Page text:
whirlingmind wrote:
daydreamer84 wrote:
Well, like I said it was only a guess , what we think it might be based on the current figures of people with ASD in the general population (no more than 2% ) in the highest estimates. I don't think there would be that many more when you add undiagnosed who actually have it. So in my personal opinion the rate in the population is close to what current figures show. There's no point arguing this as it's speculation. Now for the research done on Schizophrenia which is also highly heritable, the % chance with a parent s with Schizophrenia will have a child with Schizophrenia is still low in terms of pure numbers - still under 10%. This I can find a source for if you'd like because I took neurophychology of abnormal development and looked at the heritability of schizophrenia in depth. There's still a greater chance the person will have a normal child than a schizophrenic child even though the disorder is highly heritable because the % of people in the whole population that have it is low.


I doubt you have factored in the genetic link between autism, schizophrenia, ADHD, bipolar and severe depression. As scientists have recently discovered this link (and many of us on here have a close relative with schizophrenia or other of those conditions, myself included), there is probably also a high chance that if you are autistic you will have a child with one of those conditions. Likewise, if a close relative in yours or your partner's families already suffers one of those conditions that will increase the risk of you having an autistic child too. All of that would add up to higher odds overall of having an autistic child, it's not only autism in the parents.

I do not believe whatsoever that the current figures are correct. Many, many females have trouble even getting assessed for AS let-alone diagnosed and many are misdiagnosed with other disorders. They reckon (at the most generous guess) that the rates for male to female with autism is 4:1. I believe it's 50/50 (the NAS say there is an increasing stream of women coming to their clinic and they estimate at the moment 2:1 which is an unofficial figure, so is not in the statistics and the rate of females is continuing to rise) so that means a lot of unaccounted for autistics. I've not read of any studies done on whether certain racial groups have different risks, and if some, such as 3rd world countries have a higher risk for instance, no-one would know.


Meh, I think even with the link between these conditions people with any of these kind of neuro-psychological or neurodevelopmental polygenetic conditions would be more likely to have a normal child than a child with one of these conditions.Look at how hard it's been to pinpoint the different genes that cause Autism, the Autism genome project results suck. Certain genes confer risk a small percentage of risk a small percentage of the time. It probably depends on what other genes the partner has -it has to be the right combination of genes -and maybe sometimes those combinations produce one of these conditions and sometimes not and and maybe it can depend on some unknown neonatal or prenatal environmental factors all interacting.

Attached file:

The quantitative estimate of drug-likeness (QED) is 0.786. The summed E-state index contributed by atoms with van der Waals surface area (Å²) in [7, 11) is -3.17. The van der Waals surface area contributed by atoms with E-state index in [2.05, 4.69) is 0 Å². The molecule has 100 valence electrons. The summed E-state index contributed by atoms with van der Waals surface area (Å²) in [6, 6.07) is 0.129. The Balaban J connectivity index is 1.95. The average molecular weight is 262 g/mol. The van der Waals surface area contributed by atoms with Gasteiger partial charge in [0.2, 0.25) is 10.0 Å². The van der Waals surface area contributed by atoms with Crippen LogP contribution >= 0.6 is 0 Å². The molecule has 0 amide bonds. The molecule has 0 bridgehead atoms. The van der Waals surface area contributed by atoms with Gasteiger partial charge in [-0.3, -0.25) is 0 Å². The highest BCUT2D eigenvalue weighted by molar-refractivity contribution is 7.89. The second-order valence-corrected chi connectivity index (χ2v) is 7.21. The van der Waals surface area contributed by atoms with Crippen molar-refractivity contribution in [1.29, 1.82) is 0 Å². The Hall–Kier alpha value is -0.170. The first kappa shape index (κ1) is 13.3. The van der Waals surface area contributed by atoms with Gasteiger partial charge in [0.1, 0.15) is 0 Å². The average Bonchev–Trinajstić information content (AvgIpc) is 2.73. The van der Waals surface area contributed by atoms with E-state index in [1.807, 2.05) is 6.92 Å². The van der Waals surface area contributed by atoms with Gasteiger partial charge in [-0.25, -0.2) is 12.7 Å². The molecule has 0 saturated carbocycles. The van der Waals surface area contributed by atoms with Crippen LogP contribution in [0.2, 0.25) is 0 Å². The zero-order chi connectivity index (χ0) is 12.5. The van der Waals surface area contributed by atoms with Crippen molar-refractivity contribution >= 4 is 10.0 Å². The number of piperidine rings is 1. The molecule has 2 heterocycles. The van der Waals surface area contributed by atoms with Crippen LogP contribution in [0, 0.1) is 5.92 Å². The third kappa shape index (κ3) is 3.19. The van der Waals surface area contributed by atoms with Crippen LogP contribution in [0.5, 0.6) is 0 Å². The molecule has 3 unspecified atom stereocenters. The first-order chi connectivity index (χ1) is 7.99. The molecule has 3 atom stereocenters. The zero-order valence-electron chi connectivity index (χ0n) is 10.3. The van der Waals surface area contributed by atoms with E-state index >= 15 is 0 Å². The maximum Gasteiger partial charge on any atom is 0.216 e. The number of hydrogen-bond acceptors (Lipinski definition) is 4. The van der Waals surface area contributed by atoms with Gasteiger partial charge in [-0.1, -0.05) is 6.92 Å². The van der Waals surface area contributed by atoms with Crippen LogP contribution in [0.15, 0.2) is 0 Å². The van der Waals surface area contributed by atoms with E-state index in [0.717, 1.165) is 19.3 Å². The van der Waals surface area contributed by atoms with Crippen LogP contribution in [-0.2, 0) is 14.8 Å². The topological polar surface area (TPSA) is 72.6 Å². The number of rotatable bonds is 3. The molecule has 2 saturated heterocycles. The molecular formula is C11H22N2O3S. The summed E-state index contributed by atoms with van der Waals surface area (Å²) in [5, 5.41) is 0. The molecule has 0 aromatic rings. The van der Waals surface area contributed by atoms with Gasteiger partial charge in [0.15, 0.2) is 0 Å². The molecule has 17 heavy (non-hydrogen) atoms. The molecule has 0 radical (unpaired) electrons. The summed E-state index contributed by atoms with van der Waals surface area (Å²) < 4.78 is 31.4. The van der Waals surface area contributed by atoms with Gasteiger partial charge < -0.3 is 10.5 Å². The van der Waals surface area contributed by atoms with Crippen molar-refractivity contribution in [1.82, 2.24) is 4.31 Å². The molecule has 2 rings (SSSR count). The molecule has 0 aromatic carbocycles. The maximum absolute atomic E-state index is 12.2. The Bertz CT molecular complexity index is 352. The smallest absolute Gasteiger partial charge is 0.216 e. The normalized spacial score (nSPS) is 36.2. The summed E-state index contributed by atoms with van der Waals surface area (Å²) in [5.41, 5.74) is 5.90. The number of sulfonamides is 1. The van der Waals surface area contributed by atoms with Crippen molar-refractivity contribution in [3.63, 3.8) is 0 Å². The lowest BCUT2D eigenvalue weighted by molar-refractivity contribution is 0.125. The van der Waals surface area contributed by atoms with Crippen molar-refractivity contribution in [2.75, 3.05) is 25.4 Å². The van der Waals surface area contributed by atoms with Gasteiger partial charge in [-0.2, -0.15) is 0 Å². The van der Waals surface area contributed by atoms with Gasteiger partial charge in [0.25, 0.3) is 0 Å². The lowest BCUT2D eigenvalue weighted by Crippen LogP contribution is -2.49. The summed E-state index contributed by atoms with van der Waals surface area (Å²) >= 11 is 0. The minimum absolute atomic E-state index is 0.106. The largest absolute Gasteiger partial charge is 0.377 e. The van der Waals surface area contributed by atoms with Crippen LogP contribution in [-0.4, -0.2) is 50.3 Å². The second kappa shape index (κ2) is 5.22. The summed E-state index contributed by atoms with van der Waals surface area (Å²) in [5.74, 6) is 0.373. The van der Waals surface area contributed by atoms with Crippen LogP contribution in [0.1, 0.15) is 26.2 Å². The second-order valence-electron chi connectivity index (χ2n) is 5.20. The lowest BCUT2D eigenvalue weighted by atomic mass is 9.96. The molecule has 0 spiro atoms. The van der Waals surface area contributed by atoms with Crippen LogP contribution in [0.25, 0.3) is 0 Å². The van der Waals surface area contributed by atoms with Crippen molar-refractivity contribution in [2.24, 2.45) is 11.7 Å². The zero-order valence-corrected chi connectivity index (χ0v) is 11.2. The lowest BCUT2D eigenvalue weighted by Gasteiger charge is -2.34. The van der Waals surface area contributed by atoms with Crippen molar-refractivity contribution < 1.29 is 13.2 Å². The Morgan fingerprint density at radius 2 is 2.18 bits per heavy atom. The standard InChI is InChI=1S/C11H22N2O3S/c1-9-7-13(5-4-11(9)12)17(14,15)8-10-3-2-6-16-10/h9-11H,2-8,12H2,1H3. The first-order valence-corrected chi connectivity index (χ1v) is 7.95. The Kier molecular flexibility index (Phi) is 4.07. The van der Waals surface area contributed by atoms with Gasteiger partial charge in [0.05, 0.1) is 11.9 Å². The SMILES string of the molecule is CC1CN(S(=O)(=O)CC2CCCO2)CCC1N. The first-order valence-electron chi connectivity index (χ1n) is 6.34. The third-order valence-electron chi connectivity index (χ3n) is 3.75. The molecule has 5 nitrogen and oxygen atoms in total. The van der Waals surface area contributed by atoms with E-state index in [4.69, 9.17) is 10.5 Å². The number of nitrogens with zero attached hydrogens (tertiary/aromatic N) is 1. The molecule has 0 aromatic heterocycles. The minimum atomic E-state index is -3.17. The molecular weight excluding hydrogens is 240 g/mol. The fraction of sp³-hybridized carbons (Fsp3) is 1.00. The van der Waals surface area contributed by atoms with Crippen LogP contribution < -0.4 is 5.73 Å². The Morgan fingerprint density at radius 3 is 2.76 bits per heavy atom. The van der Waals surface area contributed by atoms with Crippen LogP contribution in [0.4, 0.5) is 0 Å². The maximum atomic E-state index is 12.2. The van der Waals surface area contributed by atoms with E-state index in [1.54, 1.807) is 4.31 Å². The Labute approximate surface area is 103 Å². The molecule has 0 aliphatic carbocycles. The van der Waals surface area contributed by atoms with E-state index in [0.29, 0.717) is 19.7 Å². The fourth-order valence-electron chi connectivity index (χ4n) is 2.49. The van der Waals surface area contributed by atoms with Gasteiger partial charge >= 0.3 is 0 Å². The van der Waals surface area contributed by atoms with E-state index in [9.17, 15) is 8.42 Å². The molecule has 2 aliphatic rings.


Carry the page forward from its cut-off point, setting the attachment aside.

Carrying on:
As for the other point we're still just speculating. There could be a lot of people misdiagnosed and a lot of people who think they have it actually having some similar condition but not ASD and thinking they have ASD because it gets a lot of media coverage and people know about it. It has become a bit of a fad diagnosis and that means doctors might look to it instead of other conditions because it's in the research and it';s on their radar. For awhile in the 30's when Schizophrenia was being defined and researched a lot people with any kind of psychotic disorder and some personality disorder got lumped in as Schizophrenic. I know now it;s getting hard to diagnose because some doctors want to AVOID giving a fad diagnosis -so then ASD cases might get over-looked. It's very complicated. The thing is since all of these conditions are based on behavioral symptoms which are by nature subjective since none of them can be diagnosed by something objective like a blood test the diagnoses can be affected by subjective factors. These things would impact the numbers so that if you added in undiagnosed people even in 3rd world countries included it could still be about the same as the figures currently suggest. This is all pure speculation though.



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03 Jun 2013, 1:21 pm

daydreamer84 wrote:
Meh, I think even with the link between these conditions people with any of these kind of neuro-psychological or neurodevelopmental polygenetic conditions would be more likely to have a normal child than a child with one of these conditions.Look at how hard it's been to pinpoint the different genes that cause Autism, the Autism genome project results suck.


I agree. We do not know exactly what causes AS/Autism. Yes, there's a risk based on genetic factors, but we don't know how relevant that is.

If you don't want to risk it, don't have kids. Otherwise, all you can do is avoid any environmental factors that MIGHT cause it to emerge and know what options there are if the child is born with AS/Autism. At least today there are a lot more treatment options to help someone with AS/Autism to have a very positive life compared to just 20 years ago.



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03 Jun 2013, 1:41 pm

^^^